• Decision expected in first half of 2015
  • US company surprise frontrunner
  • Local fabrication capabilities essential

Four contractors have emerged as the likely signatories for Saudi Aramco’s long-term contract, which is focused on carrying out engineering, procurement and construction (EPC) work on the state-owned oil company’s extensive offshore facilities.

There has been no indication from Aramco exactly how many contractors it wants to sign deals with, but sources in the kingdom’s hydrocarbons sector understand that four contracts will be awarded.

The companies leading the chase for a deal are:

“[Aramco] is taking its time with the decision on this one and none of the contractors are expecting an announcement until the end of May at the earliest,” says an oil and gas source based in Saudi Arabia. “The one surprise is the possible inclusion of Dynamic Industries.”

The US’ Dynamic Offshore is a New Orleans-based offshore services company and has not operated in Saudi Arabia prior to bidding on this particular contract. It is not yet known whether the company will have to set up a local fabrication facility if they are awarded a deal.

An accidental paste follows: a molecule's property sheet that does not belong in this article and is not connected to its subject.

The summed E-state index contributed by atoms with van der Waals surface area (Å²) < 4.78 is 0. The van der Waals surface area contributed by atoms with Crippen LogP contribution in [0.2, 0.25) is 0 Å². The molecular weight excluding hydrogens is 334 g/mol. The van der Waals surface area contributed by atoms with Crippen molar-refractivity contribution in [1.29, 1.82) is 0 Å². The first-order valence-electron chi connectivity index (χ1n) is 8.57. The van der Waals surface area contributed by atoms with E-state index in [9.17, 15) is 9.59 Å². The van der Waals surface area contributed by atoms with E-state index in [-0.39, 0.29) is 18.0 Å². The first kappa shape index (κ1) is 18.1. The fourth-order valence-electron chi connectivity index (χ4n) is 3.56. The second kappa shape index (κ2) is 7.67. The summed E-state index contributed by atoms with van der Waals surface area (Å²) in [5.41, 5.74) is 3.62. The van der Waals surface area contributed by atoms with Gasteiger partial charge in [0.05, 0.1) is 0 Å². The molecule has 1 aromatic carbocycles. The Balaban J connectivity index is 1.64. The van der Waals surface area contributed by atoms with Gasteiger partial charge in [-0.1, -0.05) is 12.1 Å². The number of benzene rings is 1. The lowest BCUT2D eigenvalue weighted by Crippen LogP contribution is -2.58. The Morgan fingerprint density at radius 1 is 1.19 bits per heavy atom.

“Aramco is very focused on creating jobs wherever possible, so I wouldn’t be surprised if part of the bid process involves stating a commitment to using local resources wherever possible,” says the oil and gas source.

The contract will run alongside the Maintain Potential Programme (MPP), which is Aramco’s long-term contract for engineering, design and project management of its offshore operations.

Aramco will want a pool of contractors because it feels that two is not enough to ensure a proper bidding process for each piece of work. The company does not like to award on a single-source basis for any of its operations. McDermott and Saipem are the current signatories of the contract. The deals will last for five years with an option of a three-year extension.

Aramco awarded the MPP to three international engineering consultancies in March. The three companies are the US’ KBR and Mustang Engineering, and Australia’s WorleyParsons.

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